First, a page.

4:33pm: Joel Sherman of the New York Post takes a lengthy look at the situation, examining the possible reasons that Keuchel has yet to strike up a deal. As Sherman points out, even the prorated version of the $17.9MM qualifying offer value checks in close to $11.5MM, and few teams have that type of money budgeted this time of year. The Braves, for instance, are “uncomfortable” with that price point, per Sherman, while the Yankees are unlikely to exceed it, George A. King III of the New York Post writes.
Previous struggles from players who waited into the season to sign (e.g. Kendrys Morales, Greg Holland) have created concerns over what to expect from Keuchel. As a result, some clubs would prefer a lower base salary with per-start incentives — similar to the one Gio Gonzalez initially signed with the Yankees in Spring Training — but Keuchel and Boras would obviously prefer a full guarantee. Sherman adds that Keuchel’s camp has floated some multi-year scenarios with an opt-out after the 2019 season, but a straight one-year pact still seems likely.
8:55am: With draft compensation no longer a factor, a signing could come at any time for free agent starter Dallas Keuchel. As always, we’ll be on top of the latest developments in the market here at MLBTR.
We heard yesterday that the Yankees and Braves were among the likeliest possible landing spots for Keuchel, with a few other teams also among those with ongoing interest. Now, MLB.com’s Mark Feinsand (via Twitter) takes things a bit further by labeling the New York and Atlanta organizations the favorites for the veteran southpaw.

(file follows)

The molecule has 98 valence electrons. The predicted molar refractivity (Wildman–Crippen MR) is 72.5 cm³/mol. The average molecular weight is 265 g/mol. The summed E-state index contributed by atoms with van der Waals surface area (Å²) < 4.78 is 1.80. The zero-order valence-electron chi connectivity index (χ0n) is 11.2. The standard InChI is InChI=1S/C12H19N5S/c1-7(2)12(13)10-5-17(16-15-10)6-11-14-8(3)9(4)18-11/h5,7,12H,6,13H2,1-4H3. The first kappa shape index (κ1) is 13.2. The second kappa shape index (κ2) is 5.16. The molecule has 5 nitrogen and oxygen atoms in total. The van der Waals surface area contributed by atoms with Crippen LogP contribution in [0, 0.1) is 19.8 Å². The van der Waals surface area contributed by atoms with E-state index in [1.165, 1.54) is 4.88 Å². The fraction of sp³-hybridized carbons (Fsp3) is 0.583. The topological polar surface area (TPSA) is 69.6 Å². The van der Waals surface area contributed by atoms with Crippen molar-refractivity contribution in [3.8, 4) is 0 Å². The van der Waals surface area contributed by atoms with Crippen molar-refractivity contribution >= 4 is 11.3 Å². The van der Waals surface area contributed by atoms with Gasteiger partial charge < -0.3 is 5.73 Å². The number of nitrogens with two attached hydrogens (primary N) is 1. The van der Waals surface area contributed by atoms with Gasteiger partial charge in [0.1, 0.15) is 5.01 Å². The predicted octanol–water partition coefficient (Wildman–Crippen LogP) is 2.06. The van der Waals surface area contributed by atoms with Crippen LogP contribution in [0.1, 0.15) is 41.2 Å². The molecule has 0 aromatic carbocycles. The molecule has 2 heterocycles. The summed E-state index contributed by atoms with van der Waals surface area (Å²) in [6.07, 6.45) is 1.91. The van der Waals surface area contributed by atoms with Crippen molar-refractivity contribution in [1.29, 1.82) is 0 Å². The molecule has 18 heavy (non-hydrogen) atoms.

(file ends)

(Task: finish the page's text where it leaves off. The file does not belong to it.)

Another source labels the Yankees the true favorites, Feinsand tweets. Braves beat reporters, meanwhile, have poured cold water on the idea of a move for Keuchel. (Links to Twitter.) It’s impossible to know when and how a signing will come together, but Andy Martino of SNY.tv tweets that there’s a sense resolution could come “relatively soon.”
As things stand, says Feinsand, the Yankees and Braves “are believed to be in the same area with their offers.” No doubt Keuchel and agent Scott Boras are hopeful that one of these or another team will create some separation in the financial department.
There has long been some uncertainty regarding Keuchel’s contractual demands and outlook. There’s little question he has backed down from any opening asking price, but there have been varying indications as to whether he’d accept (or even seek) a contract that wraps up at season’s end. If he’s only looking for a half-year arrangement, Keuchel will surely want it to be for a hefty rate of pay. But he’d assuredly also consider other factors with an eye already on a return to the open market.
Even if the Yanks and Braves are indeed “favorites” at the moment, it’s worth remembering that such a status means relatively little until the ink hits the paper. Other organizations are surely also engaged with Boras — the Cardinals, Rays, Brewers, and Twins have all been cited of late — and all are no doubt also canvassing the early trade market possibilities.